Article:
Despite a heavy-handed crackdown by Sudan’s military in the capital, Khartoum, and other cities, pro-democracy activists called today for an escalation of protests against last month’s military coup, a day after the deadliest security clampdown to date on demonstrators demanding the restoration of a civilian government, The Guardian reports.
“Now we are making consultations among the resistance committees about upping the escalation against the coup,” said a senior member of the resistance committees, which played a key role in the 2019 unrest that unseated former dictator Omar al-Bashir.
Widespread popular opposition to last month’s coup demonstrates the public’s rejection of military dictatorship. But more generous international financial and political support is vital if the country’s democratic transition is to resume and have a chance of succeeding, argue Ishac Diwan, a professor at the École Normale Supérieure, Paris, and Ibrahim Elbadawi, a former minister of finance and economic planning of Sudan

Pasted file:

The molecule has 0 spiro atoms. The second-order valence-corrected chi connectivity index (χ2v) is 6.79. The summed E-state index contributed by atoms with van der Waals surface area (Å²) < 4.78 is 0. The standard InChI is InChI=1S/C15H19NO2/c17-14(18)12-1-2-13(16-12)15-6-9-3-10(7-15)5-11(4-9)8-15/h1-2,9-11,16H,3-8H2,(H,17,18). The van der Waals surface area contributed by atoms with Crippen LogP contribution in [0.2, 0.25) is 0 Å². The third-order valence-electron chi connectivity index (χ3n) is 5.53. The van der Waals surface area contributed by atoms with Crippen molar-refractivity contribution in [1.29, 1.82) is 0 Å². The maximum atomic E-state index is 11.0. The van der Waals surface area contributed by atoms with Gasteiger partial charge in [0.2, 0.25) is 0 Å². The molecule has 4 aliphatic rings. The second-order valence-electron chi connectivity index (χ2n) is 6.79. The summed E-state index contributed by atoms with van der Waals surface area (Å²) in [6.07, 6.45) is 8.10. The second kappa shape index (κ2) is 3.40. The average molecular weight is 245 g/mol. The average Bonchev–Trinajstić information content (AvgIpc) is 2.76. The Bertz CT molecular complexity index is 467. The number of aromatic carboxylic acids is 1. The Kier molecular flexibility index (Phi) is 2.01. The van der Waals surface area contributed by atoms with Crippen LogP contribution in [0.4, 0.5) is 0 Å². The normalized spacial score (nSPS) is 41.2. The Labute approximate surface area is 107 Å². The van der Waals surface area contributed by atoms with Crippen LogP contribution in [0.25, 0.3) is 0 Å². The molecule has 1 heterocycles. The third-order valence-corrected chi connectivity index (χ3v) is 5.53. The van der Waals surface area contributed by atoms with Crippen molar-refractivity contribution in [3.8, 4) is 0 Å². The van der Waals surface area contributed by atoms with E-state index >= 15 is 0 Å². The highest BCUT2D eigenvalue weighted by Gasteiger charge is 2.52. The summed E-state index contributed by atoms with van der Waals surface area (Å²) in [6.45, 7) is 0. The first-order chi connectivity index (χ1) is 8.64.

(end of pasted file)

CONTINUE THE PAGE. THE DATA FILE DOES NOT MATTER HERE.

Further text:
Contrary to popular narratives, financial inflows into Sudan have remained small to date, with about $800 million pledged in 2021. As a result, total budgeted government expenditures for 2021 are a mere $2.5 billion – equivalent to roughly 7% GDP – for a population of 45 million, they write for Project Syndicate.
Civil society groups today called for an end on attacks against Sudanese women protestors and Women Human Rights Defenders (WHRDs). Sudanese WHRDs and peaceful protesters have been facing growing violations since the coup, said a statement from Sudanese Women Rights Action, the Regional Coalition for Women Human Rights Defenders in MENA, International Service for Human Rights (ISHR), the Association for Women’s Rights in Development (AWID), Sisters Trust Canada and Front Line Defenders: